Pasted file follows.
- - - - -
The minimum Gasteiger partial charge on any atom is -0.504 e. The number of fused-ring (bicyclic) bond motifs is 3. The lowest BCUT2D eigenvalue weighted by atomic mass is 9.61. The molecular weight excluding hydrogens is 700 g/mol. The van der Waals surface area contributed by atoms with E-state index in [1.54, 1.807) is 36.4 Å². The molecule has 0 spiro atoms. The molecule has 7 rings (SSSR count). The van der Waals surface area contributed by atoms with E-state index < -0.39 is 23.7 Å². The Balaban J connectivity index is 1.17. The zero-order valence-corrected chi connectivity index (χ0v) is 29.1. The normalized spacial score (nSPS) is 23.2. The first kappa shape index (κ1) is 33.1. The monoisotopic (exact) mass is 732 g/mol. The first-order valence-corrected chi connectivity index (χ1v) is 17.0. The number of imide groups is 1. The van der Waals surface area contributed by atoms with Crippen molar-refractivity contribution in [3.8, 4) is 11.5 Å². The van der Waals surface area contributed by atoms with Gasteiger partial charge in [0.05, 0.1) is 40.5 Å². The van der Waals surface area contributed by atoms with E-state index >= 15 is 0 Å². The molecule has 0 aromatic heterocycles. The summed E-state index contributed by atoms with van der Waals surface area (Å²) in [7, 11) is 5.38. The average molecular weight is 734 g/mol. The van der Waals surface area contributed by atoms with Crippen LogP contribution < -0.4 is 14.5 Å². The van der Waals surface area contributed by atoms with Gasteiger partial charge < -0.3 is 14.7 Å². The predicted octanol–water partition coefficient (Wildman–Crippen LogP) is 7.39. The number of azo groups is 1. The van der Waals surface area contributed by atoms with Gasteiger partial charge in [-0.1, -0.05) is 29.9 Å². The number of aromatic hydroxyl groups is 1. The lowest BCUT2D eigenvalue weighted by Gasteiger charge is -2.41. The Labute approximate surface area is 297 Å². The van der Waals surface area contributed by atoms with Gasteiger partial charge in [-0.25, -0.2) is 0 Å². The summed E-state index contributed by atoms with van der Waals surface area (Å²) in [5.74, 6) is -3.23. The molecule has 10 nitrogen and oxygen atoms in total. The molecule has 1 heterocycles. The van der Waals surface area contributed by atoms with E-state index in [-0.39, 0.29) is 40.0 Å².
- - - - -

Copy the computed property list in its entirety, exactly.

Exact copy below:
The minimum Gasteiger partial charge on any atom is -0.504 e. The number of fused-ring (bicyclic) bond motifs is 3. The lowest BCUT2D eigenvalue weighted by atomic mass is 9.61. The molecular weight excluding hydrogens is 700 g/mol. The van der Waals surface area contributed by atoms with E-state index in [1.54, 1.807) is 36.4 Å². The molecule has 0 spiro atoms. The molecule has 7 rings (SSSR count). The van der Waals surface area contributed by atoms with E-state index < -0.39 is 23.7 Å². The Balaban J connectivity index is 1.17. The zero-order valence-corrected chi connectivity index (χ0v) is 29.1. The normalized spacial score (nSPS) is 23.2. The first kappa shape index (κ1) is 33.1. The monoisotopic (exact) mass is 732 g/mol. The first-order valence-corrected chi connectivity index (χ1v) is 17.0. The number of imide groups is 1. The van der Waals surface area contributed by atoms with Crippen molar-refractivity contribution in [3.8, 4) is 11.5 Å². The van der Waals surface area contributed by atoms with Gasteiger partial charge in [0.05, 0.1) is 40.5 Å². The van der Waals surface area contributed by atoms with E-state index >= 15 is 0 Å². The molecule has 0 aromatic heterocycles. The summed E-state index contributed by atoms with van der Waals surface area (Å²) in [7, 11) is 5.38. The average molecular weight is 734 g/mol. The van der Waals surface area contributed by atoms with Crippen LogP contribution < -0.4 is 14.5 Å². The van der Waals surface area contributed by atoms with Gasteiger partial charge < -0.3 is 14.7 Å². The predicted octanol–water partition coefficient (Wildman–Crippen LogP) is 7.39. The number of azo groups is 1. The van der Waals surface area contributed by atoms with Gasteiger partial charge in [-0.1, -0.05) is 29.9 Å². The number of aromatic hydroxyl groups is 1. The lowest BCUT2D eigenvalue weighted by Gasteiger charge is -2.41. The Labute approximate surface area is 297 Å². The van der Waals surface area contributed by atoms with Gasteiger partial charge in [-0.25, -0.2) is 0 Å². The summed E-state index contributed by atoms with van der Waals surface area (Å²) in [5.74, 6) is -3.23. The molecule has 10 nitrogen and oxygen atoms in total. The molecule has 1 heterocycles. The van der Waals surface area contributed by atoms with E-state index in [-0.39, 0.29) is 40.0 Å².